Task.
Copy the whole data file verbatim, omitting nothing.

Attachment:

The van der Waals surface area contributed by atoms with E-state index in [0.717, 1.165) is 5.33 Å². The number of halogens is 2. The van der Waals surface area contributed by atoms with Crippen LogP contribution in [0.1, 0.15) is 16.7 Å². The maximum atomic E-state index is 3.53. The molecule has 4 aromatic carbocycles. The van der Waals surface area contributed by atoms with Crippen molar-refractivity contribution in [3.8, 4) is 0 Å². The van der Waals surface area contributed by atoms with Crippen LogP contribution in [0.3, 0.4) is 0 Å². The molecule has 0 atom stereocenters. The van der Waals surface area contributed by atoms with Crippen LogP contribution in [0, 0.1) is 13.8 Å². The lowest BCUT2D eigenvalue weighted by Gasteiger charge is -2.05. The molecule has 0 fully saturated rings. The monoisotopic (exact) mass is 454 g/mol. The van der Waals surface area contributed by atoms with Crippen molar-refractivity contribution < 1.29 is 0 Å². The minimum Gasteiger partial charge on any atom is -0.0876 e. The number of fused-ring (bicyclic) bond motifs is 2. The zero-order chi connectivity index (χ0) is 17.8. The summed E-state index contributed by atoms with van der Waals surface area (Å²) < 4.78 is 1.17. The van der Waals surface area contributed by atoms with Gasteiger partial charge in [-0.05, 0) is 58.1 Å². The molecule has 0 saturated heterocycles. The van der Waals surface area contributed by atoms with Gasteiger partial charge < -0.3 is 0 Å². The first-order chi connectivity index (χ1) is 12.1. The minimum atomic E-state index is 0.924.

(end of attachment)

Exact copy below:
The van der Waals surface area contributed by atoms with E-state index in [0.717, 1.165) is 5.33 Å². The number of halogens is 2. The van der Waals surface area contributed by atoms with Crippen LogP contribution in [0.1, 0.15) is 16.7 Å². The maximum atomic E-state index is 3.53. The molecule has 4 aromatic carbocycles. The van der Waals surface area contributed by atoms with Crippen molar-refractivity contribution in [3.8, 4) is 0 Å². The van der Waals surface area contributed by atoms with Crippen LogP contribution in [0.3, 0.4) is 0 Å². The molecule has 0 atom stereocenters. The van der Waals surface area contributed by atoms with Crippen LogP contribution in [0, 0.1) is 13.8 Å². The lowest BCUT2D eigenvalue weighted by Gasteiger charge is -2.05. The molecule has 0 fully saturated rings. The monoisotopic (exact) mass is 454 g/mol. The van der Waals surface area contributed by atoms with Crippen molar-refractivity contribution < 1.29 is 0 Å². The minimum Gasteiger partial charge on any atom is -0.0876 e. The number of fused-ring (bicyclic) bond motifs is 2. The zero-order chi connectivity index (χ0) is 17.8. The summed E-state index contributed by atoms with van der Waals surface area (Å²) < 4.78 is 1.17. The van der Waals surface area contributed by atoms with Gasteiger partial charge in [-0.05, 0) is 58.1 Å². The molecule has 0 saturated heterocycles. The van der Waals surface area contributed by atoms with Gasteiger partial charge < -0.3 is 0 Å². The first-order chi connectivity index (χ1) is 12.1. The minimum atomic E-state index is 0.924.